I’ve just needed to get this story off my chest. It’s been two years, and I’ve only told two friends and my councilor. This isn’t much of a story, but when I begin to think about suicide I remember the saving thought that I had. A lot of the time we feel so alone in the world. It can be for many reasons, but I think what I learned is, you’re not alone. No matter what you want to believe to make choosing suicide easier, you’re not alone, someone will still feel grief for you when you pass. For some people that’s not much of reason to stop. But I would encourage anyone who is thinking about it to sit down, be honest with yourself, and make a list of people that would probably miss you when you are gone. I guarantee that list will be long enough to reconsider. It doesn’t have to be your very best friends and family only, put down that teacher that always smiles and says hello to you, the girl in math class who asks for a pencil every once in awhile and talks to you while walking to your lockers, or maybe that one kid who doesn’t have many friends that you sit with at lunch on occasion. These people may not be your closest or best friends, but I know each and everyone would be negatively affected by your suicide. Anyways, I’m rambling. I’ll get on with the story:
When I was 17, I was coming home from the movies with a friend. The night was great. I was happy to spend that time with her. But as I was on the hour long drive home something negative just hit me. I felt numb throughout my entire body, I didn’t listen to music, I didn’t even really pay attention to the road. I just felt whatever was going on inside.
I was home alone, so when I got into the garage I just closed the door behind my car. I revved it once or twice. I just couldn’t stop thinking about all the shit that I’ve been through, what hell awaited me back at school, and how my parents and I were not getting along as great as we used to. Then I thought about how insignificant I was. I was (and still am) a nihilist, I knew religion was just a way to provide some people comfort while others rose in power. I knew that. I didn’t care if I was right and that I’d just become nothing, that I’d simply cease to be. And I didn’t even care if the alternative was true. I just wanted to end the overwhelming numbness I felt.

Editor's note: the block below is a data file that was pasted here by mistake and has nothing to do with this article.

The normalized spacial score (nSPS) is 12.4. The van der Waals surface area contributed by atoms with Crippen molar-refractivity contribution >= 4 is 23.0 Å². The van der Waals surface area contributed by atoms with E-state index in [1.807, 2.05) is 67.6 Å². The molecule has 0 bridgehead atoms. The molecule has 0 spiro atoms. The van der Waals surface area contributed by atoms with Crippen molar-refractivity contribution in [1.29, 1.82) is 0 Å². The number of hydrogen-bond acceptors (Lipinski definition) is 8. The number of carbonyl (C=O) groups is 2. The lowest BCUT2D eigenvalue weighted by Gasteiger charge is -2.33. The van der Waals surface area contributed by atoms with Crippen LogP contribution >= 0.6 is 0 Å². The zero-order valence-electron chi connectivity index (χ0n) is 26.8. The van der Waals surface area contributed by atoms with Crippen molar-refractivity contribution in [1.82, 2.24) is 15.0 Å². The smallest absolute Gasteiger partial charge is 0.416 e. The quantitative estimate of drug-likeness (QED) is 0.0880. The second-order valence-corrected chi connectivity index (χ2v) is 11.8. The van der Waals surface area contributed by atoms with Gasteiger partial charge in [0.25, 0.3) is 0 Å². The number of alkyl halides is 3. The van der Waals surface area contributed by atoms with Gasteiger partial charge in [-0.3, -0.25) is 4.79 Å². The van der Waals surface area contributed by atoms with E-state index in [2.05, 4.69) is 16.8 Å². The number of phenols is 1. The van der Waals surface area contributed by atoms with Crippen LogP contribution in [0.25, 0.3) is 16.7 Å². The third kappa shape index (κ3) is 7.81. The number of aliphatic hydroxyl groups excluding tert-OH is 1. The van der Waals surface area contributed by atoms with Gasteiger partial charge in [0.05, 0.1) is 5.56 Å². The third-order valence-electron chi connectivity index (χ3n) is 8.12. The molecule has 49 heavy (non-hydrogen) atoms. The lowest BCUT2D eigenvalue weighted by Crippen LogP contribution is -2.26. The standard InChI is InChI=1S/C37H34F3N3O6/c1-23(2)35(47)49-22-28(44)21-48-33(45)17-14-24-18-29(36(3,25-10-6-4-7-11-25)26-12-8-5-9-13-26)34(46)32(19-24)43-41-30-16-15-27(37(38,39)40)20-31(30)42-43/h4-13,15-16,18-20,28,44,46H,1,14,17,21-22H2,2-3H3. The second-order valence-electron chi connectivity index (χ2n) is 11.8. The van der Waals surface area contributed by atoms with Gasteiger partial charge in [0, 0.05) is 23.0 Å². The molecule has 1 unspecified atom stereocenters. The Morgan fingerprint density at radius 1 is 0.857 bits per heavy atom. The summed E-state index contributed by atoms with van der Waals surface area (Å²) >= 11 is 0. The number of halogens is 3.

I sat back and waited. Eventually I was getting impatient. I cursed having a huge garage because it was taking so long and fear began to prickle through. The image of my mother sobbing on the ground, next to my car and my lifeless body came to mind. I imagined her screaming through the tears, trying in vain to wake up her only daughter. I thought of my dad, talking to me when no one is around and asking how I could be so selfish, and why didn’t I talk to him if I was in that much pain. I thought of my best friends and how they will never understand why I left them so suddenly and without saying goodbye. I thought of my friend that I had just seen an hour ago, asking herself for the rest of her life if it was somehow her fault or if she could’ve saved my life.
Something else bust through that temporary numbness. It was the feeling of being absolutely loved by so many people. Yes, I was being bullied relentlessly at school. Yes, I was fighting more often with my parents. Yes, I had been through trauma as a young child. But none of that felt like a justifiable reason to take my own life at that moment. I felt that love, and I felt a knot in my stomach begin to grow.
I calmly turned off the car, and went inside to shower and think about what exactly just happened. I thought of how close all of those things were to happening. In a way, I’m glad that when I was thinking about going through with it, I chose such a slow method. It definitely bought me time. I have many guns because my dad and I hunt together, so I’m forever grateful that I didn’t choose that method.
I almost committed suicide by carbon monoxide poisoning, but thanks to how slow it was taking, the thought of how much harm it’d do to the people I care for stopped me.